It happens to many businesses. Eventually, some disgruntled customer somewhere will publish a negative post on their blog about your product. Of course, it will most likely be the day when Google has decided that the person’s blog is inspired by God and it will shoot straight up to the highest search engine result, even before your official site.
Ever had this happen to you? Were you as confused over what to do as I was? Navigating the murky waters of “getting blogs to stop trashing my brand” is a difficult task, especially since there isn’t much precedent for what to do. Here are some strategies that I tried that worked (and didn’t).
The first time my product and brand were bashed in a blog post I freaked. I mean, this was my baby, my life’s work that someone was callously slandering. So I banged out a rather heated comment on the blog in defense of my business. After a few hours had past and my initial frustration had cooled I went back and was horrified at myself. I had just created a “situation”. By responding too early and in anger I had undercut the good qualities of my brand and made myself look like the scammer the blog painted me as. Do not do as I did! Wait long enough to reply so that you don’t match their negativity with your own. It doesn’t make you look very good.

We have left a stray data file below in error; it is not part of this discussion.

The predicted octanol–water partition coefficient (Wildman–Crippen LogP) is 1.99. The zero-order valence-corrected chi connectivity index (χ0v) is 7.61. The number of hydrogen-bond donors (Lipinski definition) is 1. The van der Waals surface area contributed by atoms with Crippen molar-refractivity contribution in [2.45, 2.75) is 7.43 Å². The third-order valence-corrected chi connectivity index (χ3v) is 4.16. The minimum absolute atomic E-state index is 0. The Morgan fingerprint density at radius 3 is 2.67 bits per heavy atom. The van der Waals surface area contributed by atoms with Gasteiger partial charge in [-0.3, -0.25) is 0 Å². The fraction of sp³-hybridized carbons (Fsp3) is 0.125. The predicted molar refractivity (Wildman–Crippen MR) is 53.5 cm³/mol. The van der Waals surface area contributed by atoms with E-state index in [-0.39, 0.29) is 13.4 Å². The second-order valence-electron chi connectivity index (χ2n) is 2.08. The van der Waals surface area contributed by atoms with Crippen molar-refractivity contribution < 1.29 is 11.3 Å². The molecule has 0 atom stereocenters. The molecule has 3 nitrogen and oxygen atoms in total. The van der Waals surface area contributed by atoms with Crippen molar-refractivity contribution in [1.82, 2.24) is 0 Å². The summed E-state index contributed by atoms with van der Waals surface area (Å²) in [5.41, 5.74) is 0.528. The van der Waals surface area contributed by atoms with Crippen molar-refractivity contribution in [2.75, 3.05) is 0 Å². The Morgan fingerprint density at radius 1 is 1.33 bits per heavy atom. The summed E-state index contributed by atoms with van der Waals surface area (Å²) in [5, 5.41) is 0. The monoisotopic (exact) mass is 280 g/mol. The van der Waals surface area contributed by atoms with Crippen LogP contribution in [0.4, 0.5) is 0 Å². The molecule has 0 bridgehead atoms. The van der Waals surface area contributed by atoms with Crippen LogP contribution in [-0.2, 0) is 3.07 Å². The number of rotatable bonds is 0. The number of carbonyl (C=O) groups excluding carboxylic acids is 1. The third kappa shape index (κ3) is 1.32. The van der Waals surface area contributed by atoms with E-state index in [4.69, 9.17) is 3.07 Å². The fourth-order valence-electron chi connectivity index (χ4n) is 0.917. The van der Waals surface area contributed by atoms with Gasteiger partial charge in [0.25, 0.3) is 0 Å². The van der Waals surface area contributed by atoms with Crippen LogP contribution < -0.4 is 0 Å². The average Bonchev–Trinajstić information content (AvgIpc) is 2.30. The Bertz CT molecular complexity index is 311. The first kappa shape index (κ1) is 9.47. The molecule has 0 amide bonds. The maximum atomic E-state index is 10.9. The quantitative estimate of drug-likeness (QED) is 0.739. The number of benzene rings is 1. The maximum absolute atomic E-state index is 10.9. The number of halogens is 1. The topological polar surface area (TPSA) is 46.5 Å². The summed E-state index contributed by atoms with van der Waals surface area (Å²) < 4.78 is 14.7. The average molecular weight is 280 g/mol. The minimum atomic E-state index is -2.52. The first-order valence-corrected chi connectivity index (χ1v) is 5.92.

I recently read on the Consumerist that trying to bully bloggers is one of the biggest mistakes a company can make. Logically, this makes perfect sense. After all, a blogger is not just a disgruntled consumer; he is a disgruntled consumer with a platform, a voice, and usually a following. “If you try to intimidate a blogger, he’s probably just going to post the correspondence and mock it publicly. You’re a guest [on that blog], so show some respect and you’re more likely to get it in return.” At least this was one thing I got right when my brand was slandered. I may have been angry, but I didn’t throw mud back in the blogger’s face.
Once I had made the initial mistake of responding too soon, I took the time to consider the point of view of the disgruntled blogger. If I were in her shoes, what would make me feel better as a customer? After realizing that it was just a simple bad experience that drove her to discredit my product, I contacted the blogger and offered to remedy the situation. My grandfather was a salesman and he always told me that age-old adage, “the customer is always right.” I was surprised and delighted to see a “retraction” posted on the blogger’s site a few weeks later praising my product. Good customer service will win them all over in the end.
Do you agree or disagree? Perhaps, I missed something? Either way, I would just love to hear what your thoughts are on this topic… just let me know your alive!